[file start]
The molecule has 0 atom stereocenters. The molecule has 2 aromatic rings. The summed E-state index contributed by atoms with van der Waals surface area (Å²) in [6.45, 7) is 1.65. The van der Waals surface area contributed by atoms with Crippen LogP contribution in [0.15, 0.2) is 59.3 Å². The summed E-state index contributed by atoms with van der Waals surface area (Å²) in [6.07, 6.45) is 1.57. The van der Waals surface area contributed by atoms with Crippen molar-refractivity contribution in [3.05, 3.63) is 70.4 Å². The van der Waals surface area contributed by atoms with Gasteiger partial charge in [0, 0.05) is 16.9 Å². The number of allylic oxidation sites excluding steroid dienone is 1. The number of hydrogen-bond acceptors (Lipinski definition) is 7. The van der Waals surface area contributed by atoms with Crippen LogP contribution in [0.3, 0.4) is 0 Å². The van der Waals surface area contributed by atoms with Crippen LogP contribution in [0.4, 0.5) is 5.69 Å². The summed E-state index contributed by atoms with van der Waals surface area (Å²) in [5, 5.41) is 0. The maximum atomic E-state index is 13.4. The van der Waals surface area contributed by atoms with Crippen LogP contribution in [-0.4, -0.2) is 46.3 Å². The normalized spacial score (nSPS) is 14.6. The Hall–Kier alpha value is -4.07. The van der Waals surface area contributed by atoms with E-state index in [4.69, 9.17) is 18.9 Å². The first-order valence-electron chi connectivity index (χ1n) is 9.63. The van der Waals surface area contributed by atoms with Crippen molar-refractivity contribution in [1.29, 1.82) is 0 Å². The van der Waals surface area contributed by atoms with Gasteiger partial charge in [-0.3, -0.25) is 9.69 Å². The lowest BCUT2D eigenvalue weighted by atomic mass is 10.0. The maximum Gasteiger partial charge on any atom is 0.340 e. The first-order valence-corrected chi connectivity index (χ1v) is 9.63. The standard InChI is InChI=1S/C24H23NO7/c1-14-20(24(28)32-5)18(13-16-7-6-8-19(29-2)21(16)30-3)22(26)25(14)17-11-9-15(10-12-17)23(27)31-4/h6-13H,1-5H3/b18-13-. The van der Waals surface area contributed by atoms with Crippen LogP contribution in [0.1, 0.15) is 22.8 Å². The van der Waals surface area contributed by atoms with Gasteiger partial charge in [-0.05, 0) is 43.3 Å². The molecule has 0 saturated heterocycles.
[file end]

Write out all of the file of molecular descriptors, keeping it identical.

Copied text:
The molecule has 0 atom stereocenters. The molecule has 2 aromatic rings. The summed E-state index contributed by atoms with van der Waals surface area (Å²) in [6.45, 7) is 1.65. The van der Waals surface area contributed by atoms with Crippen LogP contribution in [0.15, 0.2) is 59.3 Å². The summed E-state index contributed by atoms with van der Waals surface area (Å²) in [6.07, 6.45) is 1.57. The van der Waals surface area contributed by atoms with Crippen molar-refractivity contribution in [3.05, 3.63) is 70.4 Å². The van der Waals surface area contributed by atoms with Gasteiger partial charge in [0, 0.05) is 16.9 Å². The number of allylic oxidation sites excluding steroid dienone is 1. The number of hydrogen-bond acceptors (Lipinski definition) is 7. The van der Waals surface area contributed by atoms with Crippen LogP contribution in [0.3, 0.4) is 0 Å². The van der Waals surface area contributed by atoms with Crippen LogP contribution in [0.4, 0.5) is 5.69 Å². The summed E-state index contributed by atoms with van der Waals surface area (Å²) in [5, 5.41) is 0. The maximum atomic E-state index is 13.4. The van der Waals surface area contributed by atoms with Crippen LogP contribution in [-0.4, -0.2) is 46.3 Å². The normalized spacial score (nSPS) is 14.6. The Hall–Kier alpha value is -4.07. The van der Waals surface area contributed by atoms with E-state index in [4.69, 9.17) is 18.9 Å². The first-order valence-electron chi connectivity index (χ1n) is 9.63. The van der Waals surface area contributed by atoms with Crippen molar-refractivity contribution in [1.29, 1.82) is 0 Å². The van der Waals surface area contributed by atoms with Gasteiger partial charge in [-0.3, -0.25) is 9.69 Å². The lowest BCUT2D eigenvalue weighted by atomic mass is 10.0. The maximum Gasteiger partial charge on any atom is 0.340 e. The first-order valence-corrected chi connectivity index (χ1v) is 9.63. The standard InChI is InChI=1S/C24H23NO7/c1-14-20(24(28)32-5)18(13-16-7-6-8-19(29-2)21(16)30-3)22(26)25(14)17-11-9-15(10-12-17)23(27)31-4/h6-13H,1-5H3/b18-13-. The van der Waals surface area contributed by atoms with Crippen LogP contribution in [0.1, 0.15) is 22.8 Å². The van der Waals surface area contributed by atoms with Gasteiger partial charge in [-0.05, 0) is 43.3 Å². The molecule has 0 saturated heterocycles.